Taking a dispassionate view of the world at large, fox-hunting probably comes 99,999th on a list of things that need sorting out; but it is not surprising that the hunt saboteurs, along with the Animal Liberation Front, should focus their attention on animals rather than people. People have a disconcerting habit of not recognising a helping hand when they see one. 'Sod off,' says the tramp as you approach with your mug of nutritious soup. 'I want to go back,' says the child evacuated to safety among strangers. Animals, we can persuade ourselves, are so grateful for all that we do for them. The sabs can return to the cities after a morning's hunt wrecking, glowing in the knowledge that they have saved a victimised species.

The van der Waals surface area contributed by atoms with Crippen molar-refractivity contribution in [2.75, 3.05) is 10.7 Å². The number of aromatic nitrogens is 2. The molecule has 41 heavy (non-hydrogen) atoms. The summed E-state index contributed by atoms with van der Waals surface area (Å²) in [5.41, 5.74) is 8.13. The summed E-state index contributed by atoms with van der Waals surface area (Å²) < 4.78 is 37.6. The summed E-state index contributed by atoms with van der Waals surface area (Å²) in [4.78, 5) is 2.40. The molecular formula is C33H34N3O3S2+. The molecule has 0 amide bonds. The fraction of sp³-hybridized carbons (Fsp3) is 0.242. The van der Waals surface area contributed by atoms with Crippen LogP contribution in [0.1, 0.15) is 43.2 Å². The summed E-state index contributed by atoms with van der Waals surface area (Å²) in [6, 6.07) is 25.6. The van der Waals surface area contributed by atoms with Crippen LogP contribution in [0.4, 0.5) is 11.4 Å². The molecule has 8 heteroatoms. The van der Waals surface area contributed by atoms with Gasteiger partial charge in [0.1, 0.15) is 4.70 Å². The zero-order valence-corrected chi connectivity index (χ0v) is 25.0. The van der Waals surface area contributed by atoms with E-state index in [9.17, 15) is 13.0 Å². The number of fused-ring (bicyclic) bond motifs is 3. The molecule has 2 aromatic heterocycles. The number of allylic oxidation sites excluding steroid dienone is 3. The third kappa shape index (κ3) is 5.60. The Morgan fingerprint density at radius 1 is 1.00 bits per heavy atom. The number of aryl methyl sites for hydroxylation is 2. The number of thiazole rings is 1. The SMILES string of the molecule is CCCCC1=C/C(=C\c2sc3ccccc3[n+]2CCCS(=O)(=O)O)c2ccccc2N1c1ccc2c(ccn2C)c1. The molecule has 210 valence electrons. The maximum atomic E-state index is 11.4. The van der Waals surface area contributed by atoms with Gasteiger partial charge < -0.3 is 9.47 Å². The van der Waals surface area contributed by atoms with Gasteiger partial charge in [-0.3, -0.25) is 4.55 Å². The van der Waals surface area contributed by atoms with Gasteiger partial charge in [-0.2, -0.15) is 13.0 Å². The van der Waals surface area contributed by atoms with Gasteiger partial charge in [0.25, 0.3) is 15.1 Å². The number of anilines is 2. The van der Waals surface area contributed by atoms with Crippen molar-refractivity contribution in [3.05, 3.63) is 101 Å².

But why, among these impassioned animal lovers, is one species preferred to another? Why, for instance, is saving a fox better than saving a lamb? Or a piglet? Or even my bantams, 32 of which were slaughtered in a single daylight raid by a determined fox? Why does the life of the fox matter more than the lives of the 20,000 foxhounds, most of which will have to be put down if hunting is abolished?

Perhaps the animal rights activists imagine that the foxhounds would be grateful to be given warm homes in Bristol, Bath and Stoke Newington, to be released from the horrors of hunting. Not so. Hounds are pack animals, country animals, working animals. They are used to the company and support of their own kind, trained for a particular purpose. That does not encompass padding, slow and solitary, on tarmac and concrete at the end of a lead. Pets can be victims, too.